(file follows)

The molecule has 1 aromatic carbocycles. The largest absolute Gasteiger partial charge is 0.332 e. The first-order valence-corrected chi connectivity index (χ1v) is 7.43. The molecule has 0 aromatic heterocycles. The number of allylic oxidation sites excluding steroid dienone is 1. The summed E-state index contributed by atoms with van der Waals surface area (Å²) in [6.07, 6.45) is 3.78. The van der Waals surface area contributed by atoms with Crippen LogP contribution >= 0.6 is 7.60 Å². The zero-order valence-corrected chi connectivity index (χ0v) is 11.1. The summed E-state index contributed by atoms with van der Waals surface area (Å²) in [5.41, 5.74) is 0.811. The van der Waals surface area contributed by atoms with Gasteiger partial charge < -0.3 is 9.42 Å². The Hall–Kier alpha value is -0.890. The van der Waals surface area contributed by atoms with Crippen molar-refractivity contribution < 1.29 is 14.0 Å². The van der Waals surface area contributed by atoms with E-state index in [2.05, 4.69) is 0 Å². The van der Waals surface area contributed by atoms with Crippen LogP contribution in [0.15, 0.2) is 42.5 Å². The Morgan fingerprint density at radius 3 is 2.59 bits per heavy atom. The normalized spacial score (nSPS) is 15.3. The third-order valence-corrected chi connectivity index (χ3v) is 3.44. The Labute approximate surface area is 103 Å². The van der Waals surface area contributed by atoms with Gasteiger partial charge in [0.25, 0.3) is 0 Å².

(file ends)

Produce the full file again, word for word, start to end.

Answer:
The molecule has 1 aromatic carbocycles. The largest absolute Gasteiger partial charge is 0.332 e. The first-order valence-corrected chi connectivity index (χ1v) is 7.43. The molecule has 0 aromatic heterocycles. The number of allylic oxidation sites excluding steroid dienone is 1. The summed E-state index contributed by atoms with van der Waals surface area (Å²) in [6.07, 6.45) is 3.78. The van der Waals surface area contributed by atoms with Crippen LogP contribution >= 0.6 is 7.60 Å². The zero-order valence-corrected chi connectivity index (χ0v) is 11.1. The summed E-state index contributed by atoms with van der Waals surface area (Å²) in [5.41, 5.74) is 0.811. The van der Waals surface area contributed by atoms with Gasteiger partial charge < -0.3 is 9.42 Å². The Hall–Kier alpha value is -0.890. The van der Waals surface area contributed by atoms with Crippen molar-refractivity contribution < 1.29 is 14.0 Å². The van der Waals surface area contributed by atoms with E-state index in [2.05, 4.69) is 0 Å². The van der Waals surface area contributed by atoms with Crippen LogP contribution in [0.15, 0.2) is 42.5 Å². The Morgan fingerprint density at radius 3 is 2.59 bits per heavy atom. The normalized spacial score (nSPS) is 15.3. The third-order valence-corrected chi connectivity index (χ3v) is 3.44. The Labute approximate surface area is 103 Å². The van der Waals surface area contributed by atoms with Gasteiger partial charge in [0.25, 0.3) is 0 Å².